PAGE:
{  }/      # Foreach over the product:
         )*        # Multiply by the value incremented by 1
               ?)  # Index, and then logicize it

Burlesque, 13 bytes


Try it online!

If you accept -1 as falsey (technically isn't in burlesque) and >0 as truthy can save 3 bytes.

riJ # Read as int and duplicate on stack
ro  # Range from [1,N]
?!  # Factorial each
jFi # Find the index of the element == N
0>= # Found index

Fortran (GFortran), 57 bytes

do j=1,i

Try it online!

On some compilers may result in gibberish on false-y due to uninitialised l. Can be solved with 3 bytes (l=0) or compiler flags (e.g. -finit-integer=0). Strictly 1 is not a truthy in Fortran, but spec specified 1/0 for true/false.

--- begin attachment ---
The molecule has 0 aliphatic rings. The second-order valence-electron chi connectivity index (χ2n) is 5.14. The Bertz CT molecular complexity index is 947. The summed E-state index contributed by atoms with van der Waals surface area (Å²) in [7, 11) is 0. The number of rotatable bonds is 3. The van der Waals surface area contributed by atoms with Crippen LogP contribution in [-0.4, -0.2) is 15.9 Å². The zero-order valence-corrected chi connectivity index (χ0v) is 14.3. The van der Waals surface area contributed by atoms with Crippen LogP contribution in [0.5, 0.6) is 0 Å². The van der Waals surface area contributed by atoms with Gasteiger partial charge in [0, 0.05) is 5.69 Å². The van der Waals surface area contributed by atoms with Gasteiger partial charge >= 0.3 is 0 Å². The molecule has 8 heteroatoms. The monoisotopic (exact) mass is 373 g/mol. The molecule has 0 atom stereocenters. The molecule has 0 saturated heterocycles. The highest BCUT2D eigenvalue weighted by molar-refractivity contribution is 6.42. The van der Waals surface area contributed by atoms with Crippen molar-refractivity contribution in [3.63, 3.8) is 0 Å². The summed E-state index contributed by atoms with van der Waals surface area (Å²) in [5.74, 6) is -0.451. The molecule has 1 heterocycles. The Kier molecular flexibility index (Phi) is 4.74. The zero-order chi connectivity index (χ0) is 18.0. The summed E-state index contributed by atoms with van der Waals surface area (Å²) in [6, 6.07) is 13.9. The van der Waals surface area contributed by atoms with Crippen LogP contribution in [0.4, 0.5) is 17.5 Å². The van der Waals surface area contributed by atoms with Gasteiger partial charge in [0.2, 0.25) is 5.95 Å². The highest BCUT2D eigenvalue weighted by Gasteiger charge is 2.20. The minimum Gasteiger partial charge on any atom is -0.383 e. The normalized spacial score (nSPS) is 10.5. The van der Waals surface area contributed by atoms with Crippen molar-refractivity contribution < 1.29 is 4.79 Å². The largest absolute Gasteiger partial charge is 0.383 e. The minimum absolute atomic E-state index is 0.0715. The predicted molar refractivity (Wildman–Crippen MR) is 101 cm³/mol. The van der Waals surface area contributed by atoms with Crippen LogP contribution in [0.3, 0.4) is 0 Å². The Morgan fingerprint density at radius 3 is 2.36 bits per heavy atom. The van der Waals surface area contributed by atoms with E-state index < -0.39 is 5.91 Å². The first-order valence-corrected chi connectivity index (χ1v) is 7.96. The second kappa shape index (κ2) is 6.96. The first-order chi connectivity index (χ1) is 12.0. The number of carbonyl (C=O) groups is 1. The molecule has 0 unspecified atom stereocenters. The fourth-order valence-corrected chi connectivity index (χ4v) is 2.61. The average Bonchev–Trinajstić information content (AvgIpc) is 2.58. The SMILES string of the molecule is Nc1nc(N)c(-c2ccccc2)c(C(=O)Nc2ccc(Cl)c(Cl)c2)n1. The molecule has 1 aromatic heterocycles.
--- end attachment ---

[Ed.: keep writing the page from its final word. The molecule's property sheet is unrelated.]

Add++, 10 bytes


Try it online!

How it works

L,		; Define the main function that takes one argument, x
		; Example: x = 24		STACK = [24]
	R	; Range				STACK = [[1 2 3 4 5 6 7 8 9 10 11 12 13 14 15 16 17 18 19 20 21 22 23 24]]
	€R	; Range for each		STACK = [[[1] [1 2] [1 2 3] ... [1 2 3 ... 22 23 24]]
	€b*Bh	; Product for each		STACK = [[1 2 6 ... 620448401733239439360000]]
	Ae	; Is x in the array?		Returns 1

ink, 52 bytes

~temp f=1

Try it online!

Assumes the input is a floating point number. If the number is integer-type, the division on line 4 truncates the quotient, which can cause false positives.
Prints its output (1 or 0) directly to stdout. Because ink.


== check_if_factorial(input) ==
~ temp iterator = 1
- (loop)
    - iterator < input:
        {n == 1 : 1 | 0}
~ input = input / iterator
~ iterator++
-> loop
1 2